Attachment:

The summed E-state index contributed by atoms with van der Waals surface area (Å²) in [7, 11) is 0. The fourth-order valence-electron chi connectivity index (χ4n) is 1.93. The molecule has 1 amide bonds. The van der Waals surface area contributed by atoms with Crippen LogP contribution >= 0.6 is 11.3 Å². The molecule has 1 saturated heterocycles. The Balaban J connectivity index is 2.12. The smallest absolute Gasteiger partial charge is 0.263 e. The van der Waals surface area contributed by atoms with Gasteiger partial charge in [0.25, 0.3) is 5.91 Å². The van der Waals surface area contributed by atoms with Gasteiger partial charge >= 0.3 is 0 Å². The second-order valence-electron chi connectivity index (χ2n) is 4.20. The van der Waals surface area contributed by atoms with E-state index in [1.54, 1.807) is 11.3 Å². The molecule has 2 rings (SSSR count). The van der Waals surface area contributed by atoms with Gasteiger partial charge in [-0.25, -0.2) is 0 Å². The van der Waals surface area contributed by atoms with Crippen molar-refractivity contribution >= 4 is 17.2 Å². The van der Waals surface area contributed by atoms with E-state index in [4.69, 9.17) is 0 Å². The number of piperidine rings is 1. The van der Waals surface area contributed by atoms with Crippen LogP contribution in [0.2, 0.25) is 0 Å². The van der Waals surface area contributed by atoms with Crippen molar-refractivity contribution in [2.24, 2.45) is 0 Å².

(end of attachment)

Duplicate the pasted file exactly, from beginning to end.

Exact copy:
The summed E-state index contributed by atoms with van der Waals surface area (Å²) in [7, 11) is 0. The fourth-order valence-electron chi connectivity index (χ4n) is 1.93. The molecule has 1 amide bonds. The van der Waals surface area contributed by atoms with Crippen LogP contribution >= 0.6 is 11.3 Å². The molecule has 1 saturated heterocycles. The Balaban J connectivity index is 2.12. The smallest absolute Gasteiger partial charge is 0.263 e. The van der Waals surface area contributed by atoms with Gasteiger partial charge in [0.25, 0.3) is 5.91 Å². The van der Waals surface area contributed by atoms with Gasteiger partial charge >= 0.3 is 0 Å². The second-order valence-electron chi connectivity index (χ2n) is 4.20. The van der Waals surface area contributed by atoms with E-state index in [1.54, 1.807) is 11.3 Å². The molecule has 2 rings (SSSR count). The van der Waals surface area contributed by atoms with Gasteiger partial charge in [-0.25, -0.2) is 0 Å². The van der Waals surface area contributed by atoms with Crippen molar-refractivity contribution >= 4 is 17.2 Å². The van der Waals surface area contributed by atoms with E-state index in [4.69, 9.17) is 0 Å². The number of piperidine rings is 1. The van der Waals surface area contributed by atoms with Crippen LogP contribution in [0.2, 0.25) is 0 Å². The van der Waals surface area contributed by atoms with Crippen molar-refractivity contribution in [2.24, 2.45) is 0 Å².